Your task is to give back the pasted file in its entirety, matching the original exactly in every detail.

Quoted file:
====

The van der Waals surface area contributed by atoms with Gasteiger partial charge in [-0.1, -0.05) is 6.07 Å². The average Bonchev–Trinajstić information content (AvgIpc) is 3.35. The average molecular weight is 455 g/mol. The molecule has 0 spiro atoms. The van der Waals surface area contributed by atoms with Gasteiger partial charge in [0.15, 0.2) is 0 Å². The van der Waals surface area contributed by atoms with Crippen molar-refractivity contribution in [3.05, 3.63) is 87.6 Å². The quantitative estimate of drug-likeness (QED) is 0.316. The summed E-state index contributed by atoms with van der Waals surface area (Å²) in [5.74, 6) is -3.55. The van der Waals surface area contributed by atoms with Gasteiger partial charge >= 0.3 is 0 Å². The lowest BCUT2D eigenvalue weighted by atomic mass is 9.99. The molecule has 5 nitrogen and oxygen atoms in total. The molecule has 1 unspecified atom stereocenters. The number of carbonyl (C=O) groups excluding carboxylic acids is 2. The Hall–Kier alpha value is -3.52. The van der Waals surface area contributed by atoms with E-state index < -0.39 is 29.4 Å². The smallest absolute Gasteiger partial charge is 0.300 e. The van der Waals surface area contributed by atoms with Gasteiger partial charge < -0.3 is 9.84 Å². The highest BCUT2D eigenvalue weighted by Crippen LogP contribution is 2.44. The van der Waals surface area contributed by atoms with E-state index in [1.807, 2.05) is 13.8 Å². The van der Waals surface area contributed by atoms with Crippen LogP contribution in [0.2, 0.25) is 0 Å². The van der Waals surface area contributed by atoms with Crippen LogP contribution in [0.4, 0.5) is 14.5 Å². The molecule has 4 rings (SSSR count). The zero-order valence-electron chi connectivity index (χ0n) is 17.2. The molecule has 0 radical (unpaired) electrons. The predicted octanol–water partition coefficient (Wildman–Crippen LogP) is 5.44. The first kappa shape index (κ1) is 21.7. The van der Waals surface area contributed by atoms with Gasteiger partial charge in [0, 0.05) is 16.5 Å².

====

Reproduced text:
The van der Waals surface area contributed by atoms with Gasteiger partial charge in [-0.1, -0.05) is 6.07 Å². The average Bonchev–Trinajstić information content (AvgIpc) is 3.35. The average molecular weight is 455 g/mol. The molecule has 0 spiro atoms. The van der Waals surface area contributed by atoms with Gasteiger partial charge in [0.15, 0.2) is 0 Å². The van der Waals surface area contributed by atoms with Crippen molar-refractivity contribution in [3.05, 3.63) is 87.6 Å². The quantitative estimate of drug-likeness (QED) is 0.316. The summed E-state index contributed by atoms with van der Waals surface area (Å²) in [5.74, 6) is -3.55. The van der Waals surface area contributed by atoms with Gasteiger partial charge >= 0.3 is 0 Å². The lowest BCUT2D eigenvalue weighted by atomic mass is 9.99. The molecule has 5 nitrogen and oxygen atoms in total. The molecule has 1 unspecified atom stereocenters. The number of carbonyl (C=O) groups excluding carboxylic acids is 2. The Hall–Kier alpha value is -3.52. The van der Waals surface area contributed by atoms with E-state index < -0.39 is 29.4 Å². The smallest absolute Gasteiger partial charge is 0.300 e. The van der Waals surface area contributed by atoms with Gasteiger partial charge < -0.3 is 9.84 Å². The highest BCUT2D eigenvalue weighted by Crippen LogP contribution is 2.44. The van der Waals surface area contributed by atoms with E-state index in [1.807, 2.05) is 13.8 Å². The van der Waals surface area contributed by atoms with Crippen LogP contribution in [0.2, 0.25) is 0 Å². The van der Waals surface area contributed by atoms with Crippen LogP contribution in [0.4, 0.5) is 14.5 Å². The molecule has 4 rings (SSSR count). The zero-order valence-electron chi connectivity index (χ0n) is 17.2. The molecule has 0 radical (unpaired) electrons. The predicted octanol–water partition coefficient (Wildman–Crippen LogP) is 5.44. The first kappa shape index (κ1) is 21.7. The van der Waals surface area contributed by atoms with Gasteiger partial charge in [0, 0.05) is 16.5 Å².